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Airdrie soccer fans tune in to FIFA World Cup as Canada gets set to compete

“I understand it’s not been an easy road being a Canadian soccer fan,” Kmet said. “I think there’s some satisfaction in feeling that after all these rough years, that it’s finally paying off.”
Canada's national men's soccer team, seen here during a World Cup warm-up game in Dubai last week, are preparing for their first group stage game tomorrow. Photo by Brandon Barnes.

Airdrie's soccer fans will be glued to their screens for the next four weeks, as they take in the FIFA World Cup – the most televised and viewed sporting event on the planet. 

The fabled tournament, which takes place every four years and features the national men's soccer teams from 32 qualifying countries, kicked off in Qatar on Nov. 20, with Ecuador beating the host team 2-0.

In the days since, the tournament has already seen a few notable results, such as England's 6-2 win over Iran, and Argentina – one of the favourites to win the cup – being upset 2-1 by Saudi Arabia. 

Airdrie's sizeable soccer community will be keenly watching as Canada's men's national team kicks off their own group stage schedule at noon today, when they face Belgium. This year marks the first time since 1986 that Canada has qualified for the World Cup. 

One local soccer fan who has been waiting decades to see his country compete on the sport's biggest stage is Jason Kmet, the owner of the Polaris Travel Clinic and Pharmacy. A day out from Canada's opening match, he said the fact Canada is competing in the World Cup this year still feels surreal. 

“It’s been so many years, and it seemed like an unattainable dream,” he said. “But here we are.”

While he'd grown accustomed to watching Canada under-perform in previous World Cup qualifying campaigns over the decades, Kmet said something felt different this time around. Led by head coach John Herdman (who had previously guided the Canadian women's national team to two bronze medals at the 2012 and 2016 Olympic Games), and with talented players like Alphonso Davies and Jonathan David in the line-up, Canada marched to its first World Cup in 36 years. 

“After the first few games, it just seemed the idea of making it into the top three was entirely possible,” Kmet said. “I think the idea of winning the whole qualification group was somewhat irrelevant. You just want to finish in the top three, and it seemed after the first few matches that that was definitely possible.”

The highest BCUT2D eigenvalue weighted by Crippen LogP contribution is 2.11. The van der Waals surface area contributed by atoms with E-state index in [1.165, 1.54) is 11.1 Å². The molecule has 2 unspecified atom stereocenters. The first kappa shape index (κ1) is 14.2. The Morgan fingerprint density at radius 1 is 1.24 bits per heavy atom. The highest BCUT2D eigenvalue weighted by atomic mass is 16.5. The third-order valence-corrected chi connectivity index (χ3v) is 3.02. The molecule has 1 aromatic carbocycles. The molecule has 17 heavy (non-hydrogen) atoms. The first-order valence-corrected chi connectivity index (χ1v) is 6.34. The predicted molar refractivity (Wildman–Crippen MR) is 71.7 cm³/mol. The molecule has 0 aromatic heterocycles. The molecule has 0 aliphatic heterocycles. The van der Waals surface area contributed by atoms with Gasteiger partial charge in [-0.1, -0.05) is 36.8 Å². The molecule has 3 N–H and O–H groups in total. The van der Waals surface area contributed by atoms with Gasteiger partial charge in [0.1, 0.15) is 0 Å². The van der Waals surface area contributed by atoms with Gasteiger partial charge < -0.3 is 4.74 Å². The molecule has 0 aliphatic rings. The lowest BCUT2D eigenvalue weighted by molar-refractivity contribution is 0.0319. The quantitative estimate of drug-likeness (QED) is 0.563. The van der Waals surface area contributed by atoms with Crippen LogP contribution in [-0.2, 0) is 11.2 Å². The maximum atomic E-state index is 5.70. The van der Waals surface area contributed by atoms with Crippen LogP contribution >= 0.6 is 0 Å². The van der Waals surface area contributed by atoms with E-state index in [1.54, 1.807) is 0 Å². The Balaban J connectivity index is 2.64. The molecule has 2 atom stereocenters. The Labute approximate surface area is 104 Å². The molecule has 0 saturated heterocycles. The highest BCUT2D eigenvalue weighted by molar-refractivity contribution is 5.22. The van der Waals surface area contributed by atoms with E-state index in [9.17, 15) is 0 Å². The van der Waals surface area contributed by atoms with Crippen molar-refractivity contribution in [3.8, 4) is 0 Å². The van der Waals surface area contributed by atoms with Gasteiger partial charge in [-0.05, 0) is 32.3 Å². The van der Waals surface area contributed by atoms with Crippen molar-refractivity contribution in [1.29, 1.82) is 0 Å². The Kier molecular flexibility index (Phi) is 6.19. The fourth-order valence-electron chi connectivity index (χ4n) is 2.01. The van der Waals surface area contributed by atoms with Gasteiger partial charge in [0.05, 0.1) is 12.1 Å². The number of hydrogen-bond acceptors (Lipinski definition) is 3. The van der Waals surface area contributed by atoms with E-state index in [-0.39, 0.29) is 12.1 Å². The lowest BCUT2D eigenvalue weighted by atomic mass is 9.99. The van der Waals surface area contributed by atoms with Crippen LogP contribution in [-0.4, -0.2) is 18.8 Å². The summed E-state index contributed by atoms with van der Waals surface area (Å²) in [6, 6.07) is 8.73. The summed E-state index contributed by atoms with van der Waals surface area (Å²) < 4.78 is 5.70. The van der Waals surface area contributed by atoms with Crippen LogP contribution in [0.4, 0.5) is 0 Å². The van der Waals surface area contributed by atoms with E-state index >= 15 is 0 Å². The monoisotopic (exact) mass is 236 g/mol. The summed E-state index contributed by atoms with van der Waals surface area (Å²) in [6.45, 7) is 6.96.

Kmet's support of Canadian soccer dates back to the early 2000s, when he was an amateur sportswriter covering Calgary's (now defunct) pro soccer team, the Calgary Storm.

He also took part in a crowd-funding campaign in 2000 to pay for the creation of the Voyageurs Cup – a trophy that is now presented to the winning team in the Canadian Championship tournament every year. 

The pharmacist said how Canadians perceive the world's most popular sport has come a long way in the last 20 years, with the arrival of three Canadian MLS franchises, a new domestic pro league in effect since 2019, and the national men's and women's national teams' success in recent years. 

“I understand it’s not been an easy road being a Canadian soccer fan,” he said. “I think there’s some satisfaction in feeling that after all these rough years, that it’s finally paying off.”

There is always a buzz around the world whenever the World Cup is held, but Canadians are generally less enthusiastic than other countries about the month-long spectacle. However, Kmet agreed Canada's participation in the tournament this year could lead to a louder buzz than usual – including in Airdrie.

“When it comes to sport, you can always enjoy a sport, but when you have a rooting interest, it really does enhance it,” he said. “I don’t think we’ll see the city shut down on Wednesday afternoon or anything, but there’s definitely more interest than in previous World Cups.”

The Airdrie and District Soccer Association (ADSA) would likely agree with that sentiment. The local soccer club's associate technical director, Michal Misiewicz, (a former professional goalkeeper with clubs in England, Poland, and Germany, as well as Canada's U17 and U20 national teams) said there is always interest among sports fans whenever the World Cup kicks off.

“Every weekend, there are Premiership games or Bundesliga or La Liga – whatever league you like to follow around the world – but [ a World Cup] just gets people amped up to another level,” he said. 

The ADSA's technical director added the World Cup could even bolster local soccer registration numbers in the spring, as more families tune in and become enthusiastic about the sport. 

“I think you’ll probably see more of an effect after the World Cup in December – people might get excited and want to try it,” he said. “It will be interesting to see in spring what registration looks like [because] we’re hosting it in four years’ time, so that also can get people riled up.”

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